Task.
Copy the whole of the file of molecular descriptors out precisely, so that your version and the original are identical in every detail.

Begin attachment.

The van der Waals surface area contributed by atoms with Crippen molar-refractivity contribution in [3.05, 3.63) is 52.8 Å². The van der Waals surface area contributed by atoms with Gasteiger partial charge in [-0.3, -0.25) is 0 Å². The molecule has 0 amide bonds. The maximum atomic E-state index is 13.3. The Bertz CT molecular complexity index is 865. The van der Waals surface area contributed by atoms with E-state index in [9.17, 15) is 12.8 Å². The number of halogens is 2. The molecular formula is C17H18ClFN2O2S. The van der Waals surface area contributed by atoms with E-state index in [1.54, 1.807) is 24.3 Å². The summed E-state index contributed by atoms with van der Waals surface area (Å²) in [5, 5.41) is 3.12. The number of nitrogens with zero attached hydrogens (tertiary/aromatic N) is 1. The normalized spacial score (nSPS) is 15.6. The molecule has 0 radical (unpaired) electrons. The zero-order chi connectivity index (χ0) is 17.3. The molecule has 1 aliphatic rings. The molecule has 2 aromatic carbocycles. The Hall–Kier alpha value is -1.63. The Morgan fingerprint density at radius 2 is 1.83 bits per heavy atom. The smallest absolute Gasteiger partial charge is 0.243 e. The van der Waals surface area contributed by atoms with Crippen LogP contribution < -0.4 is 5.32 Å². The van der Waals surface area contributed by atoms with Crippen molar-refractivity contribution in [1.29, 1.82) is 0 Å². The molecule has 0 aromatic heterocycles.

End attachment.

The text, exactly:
The van der Waals surface area contributed by atoms with Crippen molar-refractivity contribution in [3.05, 3.63) is 52.8 Å². The van der Waals surface area contributed by atoms with Gasteiger partial charge in [-0.3, -0.25) is 0 Å². The molecule has 0 amide bonds. The maximum atomic E-state index is 13.3. The Bertz CT molecular complexity index is 865. The van der Waals surface area contributed by atoms with E-state index in [9.17, 15) is 12.8 Å². The number of halogens is 2. The molecular formula is C17H18ClFN2O2S. The van der Waals surface area contributed by atoms with E-state index in [1.54, 1.807) is 24.3 Å². The summed E-state index contributed by atoms with van der Waals surface area (Å²) in [5, 5.41) is 3.12. The number of nitrogens with zero attached hydrogens (tertiary/aromatic N) is 1. The normalized spacial score (nSPS) is 15.6. The molecule has 0 radical (unpaired) electrons. The zero-order chi connectivity index (χ0) is 17.3. The molecule has 1 aliphatic rings. The molecule has 2 aromatic carbocycles. The Hall–Kier alpha value is -1.63. The Morgan fingerprint density at radius 2 is 1.83 bits per heavy atom. The smallest absolute Gasteiger partial charge is 0.243 e. The van der Waals surface area contributed by atoms with Crippen LogP contribution < -0.4 is 5.32 Å². The van der Waals surface area contributed by atoms with Crippen molar-refractivity contribution in [1.29, 1.82) is 0 Å². The molecule has 0 aromatic heterocycles.